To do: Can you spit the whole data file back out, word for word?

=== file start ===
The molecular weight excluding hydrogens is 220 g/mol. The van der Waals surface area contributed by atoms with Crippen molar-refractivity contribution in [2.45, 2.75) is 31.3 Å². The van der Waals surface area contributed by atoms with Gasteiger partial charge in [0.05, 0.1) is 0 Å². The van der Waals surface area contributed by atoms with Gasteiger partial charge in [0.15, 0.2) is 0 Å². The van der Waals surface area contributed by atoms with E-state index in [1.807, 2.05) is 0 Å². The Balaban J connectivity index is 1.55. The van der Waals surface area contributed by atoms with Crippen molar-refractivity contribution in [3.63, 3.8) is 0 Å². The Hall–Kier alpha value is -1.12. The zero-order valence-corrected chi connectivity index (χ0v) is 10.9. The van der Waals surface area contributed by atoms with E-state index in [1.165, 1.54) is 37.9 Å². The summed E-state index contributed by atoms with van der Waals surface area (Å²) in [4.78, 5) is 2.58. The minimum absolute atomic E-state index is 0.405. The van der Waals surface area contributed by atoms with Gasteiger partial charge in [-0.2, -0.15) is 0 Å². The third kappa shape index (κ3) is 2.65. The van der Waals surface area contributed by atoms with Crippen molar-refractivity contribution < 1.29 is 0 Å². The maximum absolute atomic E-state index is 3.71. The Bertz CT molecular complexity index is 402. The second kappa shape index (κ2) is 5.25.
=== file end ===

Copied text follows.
The molecular weight excluding hydrogens is 220 g/mol. The van der Waals surface area contributed by atoms with Crippen molar-refractivity contribution in [2.45, 2.75) is 31.3 Å². The van der Waals surface area contributed by atoms with Gasteiger partial charge in [0.05, 0.1) is 0 Å². The van der Waals surface area contributed by atoms with Gasteiger partial charge in [0.15, 0.2) is 0 Å². The van der Waals surface area contributed by atoms with E-state index in [1.807, 2.05) is 0 Å². The Balaban J connectivity index is 1.55. The van der Waals surface area contributed by atoms with Crippen molar-refractivity contribution in [3.63, 3.8) is 0 Å². The Hall–Kier alpha value is -1.12. The zero-order valence-corrected chi connectivity index (χ0v) is 10.9. The van der Waals surface area contributed by atoms with E-state index in [1.165, 1.54) is 37.9 Å². The summed E-state index contributed by atoms with van der Waals surface area (Å²) in [4.78, 5) is 2.58. The minimum absolute atomic E-state index is 0.405. The van der Waals surface area contributed by atoms with Gasteiger partial charge in [-0.2, -0.15) is 0 Å². The third kappa shape index (κ3) is 2.65. The van der Waals surface area contributed by atoms with Crippen molar-refractivity contribution < 1.29 is 0 Å². The maximum absolute atomic E-state index is 3.71. The Bertz CT molecular complexity index is 402. The second kappa shape index (κ2) is 5.25.